After caring for a crotchety countess, Patience Ramsey wants a more purposeful position. So, when Miss Thorn of the Fortune Employment Agency offers her the post of assistant to amateur apothecary Augusta Orwell, Patience jumps at the chance. Then her new employer introduces her at an Easter house party as the bride-to-be of her nephew Sir Harold Orwell. Miss Thorn’s cat Fortune may approve of Sir Harry, but Patience has no interest in borrowing the handsome baronet. She’s had her heart trampled on by false promises before.
Sir Harry has enough on his hands trying to restore the family name while spying for the English against the French. But the pretty Patience could cover for him when he must ply his trade during the house party, so he convinces her to agree to the charade. As Harry’s work brings danger closer, he begins to realize Patience embodies everything he could want in a wife. Can he convince her to overlook the scandals surrounding him and exchange their false engagement for a true love?
This sweet, clean Regency romance is the sequel to Never Doubt a Duke. Fortune’s Brides: Only a matchmaking cat can hunt true love.
Here’s a taste:
“What happened?” Patience asked, plucking the fabric away from the cut on Harry’s arm.
“Caught myself on a briar on the way home,” he said, watching her.
“I would commend you on your ability to lie,” Patience said, “but it’s not a convincing lie. No briar, sir, cuts through a sturdy wool coat and muslin shirt. I cannot tend to the wound unless I can see all of it. Remove your shirt, please.”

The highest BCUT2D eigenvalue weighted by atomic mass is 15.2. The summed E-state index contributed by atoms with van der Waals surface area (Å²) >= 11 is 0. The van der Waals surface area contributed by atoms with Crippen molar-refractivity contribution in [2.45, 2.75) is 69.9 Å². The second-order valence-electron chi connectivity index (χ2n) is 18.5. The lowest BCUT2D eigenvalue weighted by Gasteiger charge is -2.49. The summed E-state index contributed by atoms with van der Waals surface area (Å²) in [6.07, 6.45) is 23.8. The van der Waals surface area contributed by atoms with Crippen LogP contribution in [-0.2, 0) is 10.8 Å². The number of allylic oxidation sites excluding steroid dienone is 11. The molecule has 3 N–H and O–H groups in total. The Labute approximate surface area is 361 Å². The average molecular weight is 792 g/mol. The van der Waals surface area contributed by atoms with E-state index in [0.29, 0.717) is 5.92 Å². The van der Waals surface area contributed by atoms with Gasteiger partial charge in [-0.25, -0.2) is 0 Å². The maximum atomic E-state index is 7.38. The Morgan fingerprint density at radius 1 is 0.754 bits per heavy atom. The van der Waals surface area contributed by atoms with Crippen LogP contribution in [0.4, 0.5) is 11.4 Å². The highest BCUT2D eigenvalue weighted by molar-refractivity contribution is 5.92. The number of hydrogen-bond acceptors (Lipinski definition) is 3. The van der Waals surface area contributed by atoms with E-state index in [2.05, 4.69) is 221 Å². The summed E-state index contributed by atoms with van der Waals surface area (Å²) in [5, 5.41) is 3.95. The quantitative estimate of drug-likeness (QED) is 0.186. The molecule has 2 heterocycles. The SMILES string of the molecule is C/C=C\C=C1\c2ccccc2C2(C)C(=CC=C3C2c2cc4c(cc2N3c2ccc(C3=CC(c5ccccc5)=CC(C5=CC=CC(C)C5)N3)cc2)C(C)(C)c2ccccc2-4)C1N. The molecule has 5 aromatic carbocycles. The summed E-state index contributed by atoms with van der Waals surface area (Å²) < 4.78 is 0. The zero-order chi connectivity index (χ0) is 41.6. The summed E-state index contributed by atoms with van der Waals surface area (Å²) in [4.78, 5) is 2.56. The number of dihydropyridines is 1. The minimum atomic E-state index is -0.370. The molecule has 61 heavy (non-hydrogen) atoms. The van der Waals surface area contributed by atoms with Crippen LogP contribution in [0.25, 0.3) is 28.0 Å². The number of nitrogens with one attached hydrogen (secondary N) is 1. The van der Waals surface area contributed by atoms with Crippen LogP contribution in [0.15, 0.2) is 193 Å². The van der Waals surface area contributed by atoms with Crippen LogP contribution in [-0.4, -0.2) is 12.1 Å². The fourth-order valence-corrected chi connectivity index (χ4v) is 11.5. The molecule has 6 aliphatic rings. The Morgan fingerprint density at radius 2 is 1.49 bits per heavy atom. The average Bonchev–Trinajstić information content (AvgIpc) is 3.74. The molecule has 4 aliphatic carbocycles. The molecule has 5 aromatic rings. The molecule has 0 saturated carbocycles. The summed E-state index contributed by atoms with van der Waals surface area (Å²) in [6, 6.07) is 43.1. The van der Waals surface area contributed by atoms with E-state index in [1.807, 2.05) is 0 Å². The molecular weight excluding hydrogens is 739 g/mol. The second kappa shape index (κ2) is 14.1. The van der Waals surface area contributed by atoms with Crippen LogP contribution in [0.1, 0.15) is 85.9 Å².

It was likely the urgency that made her speak so boldly. It was likely his injury that made him obey. She went to fetch the washbasin and cloth that had been left for her. Turning toward him, she tried not to stare at the bands of muscle, the sprinkling of dark hair. Clearly, he did something other than gamble and drink the days away.
“If you must know,” he said, “I was shot at. One of the pitfalls of chasing a married lady.”
Oh, but he was wicked. “You are fortunate the husband was such a poor shot.” She wet the washcloth with the rosewater and dabbed at the wound. The blood was congealing now, oozing slowly from the gash.
“I only wish I’d run faster,” he replied. “Ouch!”
Patience glanced up with her sweetest smile. “Forgive me. It will be tender for some time. Unlike your feelings for the lady, I suspect.” She busied herself opening the jar and dipping up a fingerful of the ointment.
He flinched back. “You’re certain it’s safe?”
Patience raised her brow. “I’m hardly going to poison you, Sir Harold.”
“Why not? Gussie tries on a regular basis.”
“And why would your own aunt want to poison a gentleman of your standing?”
That grin popped into view, bringing out the dimple again. “As you can see, she has countless reasons. Very well, do your worst. I’ll endeavor to bear it like a man.”
Patience bit back a response but spread the ointment over the wound. “And when I’m finished, you must retire to another room.”
He inspected her handiwork, then refolded the cravat to tie it over the wound. “But you’ve made me so comfortable here.”
Patience handed him his shirt. “I’ve done all I can. If you refuse to leave, I’ll simply have to ask your aunt for other accommodations. Even if Miss Thorn, Miss Villers, and her brother are in residence, there must be somewhere I can sleep undisturbed.”
In the act of pulling on the shirt, he stiffened. “You can’t ask Gussie. Not in front of the Villers.”
Why did he look even paler than a moment ago? Well, she was about to make it worse yet again. He could not rise in the morning innocent to his aunt’s machinations.
“I must,” Patience told him. She drew herself up. “And you may as well know all. Your aunt asked me to pose as your betrothed. If you don’t leave this room immediately, you may have no other choice than to follow through and marry me.”